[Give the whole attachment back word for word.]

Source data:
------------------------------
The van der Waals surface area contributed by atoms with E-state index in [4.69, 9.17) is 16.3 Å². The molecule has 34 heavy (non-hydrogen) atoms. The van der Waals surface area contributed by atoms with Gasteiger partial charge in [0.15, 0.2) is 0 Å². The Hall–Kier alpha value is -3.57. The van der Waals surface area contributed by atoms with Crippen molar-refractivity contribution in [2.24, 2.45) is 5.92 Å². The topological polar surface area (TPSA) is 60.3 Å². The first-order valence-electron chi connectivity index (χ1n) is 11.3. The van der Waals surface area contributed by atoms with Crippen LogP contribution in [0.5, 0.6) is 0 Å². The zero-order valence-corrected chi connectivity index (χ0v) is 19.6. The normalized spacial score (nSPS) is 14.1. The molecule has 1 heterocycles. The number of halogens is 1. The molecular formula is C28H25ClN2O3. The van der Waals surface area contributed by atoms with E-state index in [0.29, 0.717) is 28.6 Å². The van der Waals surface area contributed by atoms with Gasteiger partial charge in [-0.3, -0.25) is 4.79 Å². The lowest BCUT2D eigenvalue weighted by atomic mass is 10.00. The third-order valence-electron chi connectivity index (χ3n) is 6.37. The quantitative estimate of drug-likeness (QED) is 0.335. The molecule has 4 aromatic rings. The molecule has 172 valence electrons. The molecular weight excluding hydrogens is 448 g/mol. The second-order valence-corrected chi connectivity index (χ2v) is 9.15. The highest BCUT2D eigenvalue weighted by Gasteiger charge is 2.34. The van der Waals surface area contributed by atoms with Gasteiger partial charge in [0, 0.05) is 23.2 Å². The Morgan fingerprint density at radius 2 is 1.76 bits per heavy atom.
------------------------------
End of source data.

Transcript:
The van der Waals surface area contributed by atoms with E-state index in [4.69, 9.17) is 16.3 Å². The molecule has 34 heavy (non-hydrogen) atoms. The van der Waals surface area contributed by atoms with Gasteiger partial charge in [0.15, 0.2) is 0 Å². The Hall–Kier alpha value is -3.57. The van der Waals surface area contributed by atoms with Crippen molar-refractivity contribution in [2.24, 2.45) is 5.92 Å². The topological polar surface area (TPSA) is 60.3 Å². The first-order valence-electron chi connectivity index (χ1n) is 11.3. The van der Waals surface area contributed by atoms with Crippen LogP contribution in [0.5, 0.6) is 0 Å². The zero-order valence-corrected chi connectivity index (χ0v) is 19.6. The normalized spacial score (nSPS) is 14.1. The molecule has 1 heterocycles. The number of halogens is 1. The molecular formula is C28H25ClN2O3. The van der Waals surface area contributed by atoms with E-state index in [0.29, 0.717) is 28.6 Å². The van der Waals surface area contributed by atoms with Gasteiger partial charge in [-0.3, -0.25) is 4.79 Å². The lowest BCUT2D eigenvalue weighted by atomic mass is 10.00. The third-order valence-electron chi connectivity index (χ3n) is 6.37. The quantitative estimate of drug-likeness (QED) is 0.335. The molecule has 4 aromatic rings. The molecule has 172 valence electrons. The molecular weight excluding hydrogens is 448 g/mol. The second-order valence-corrected chi connectivity index (χ2v) is 9.15. The highest BCUT2D eigenvalue weighted by Gasteiger charge is 2.34. The van der Waals surface area contributed by atoms with Gasteiger partial charge in [0, 0.05) is 23.2 Å². The Morgan fingerprint density at radius 2 is 1.76 bits per heavy atom.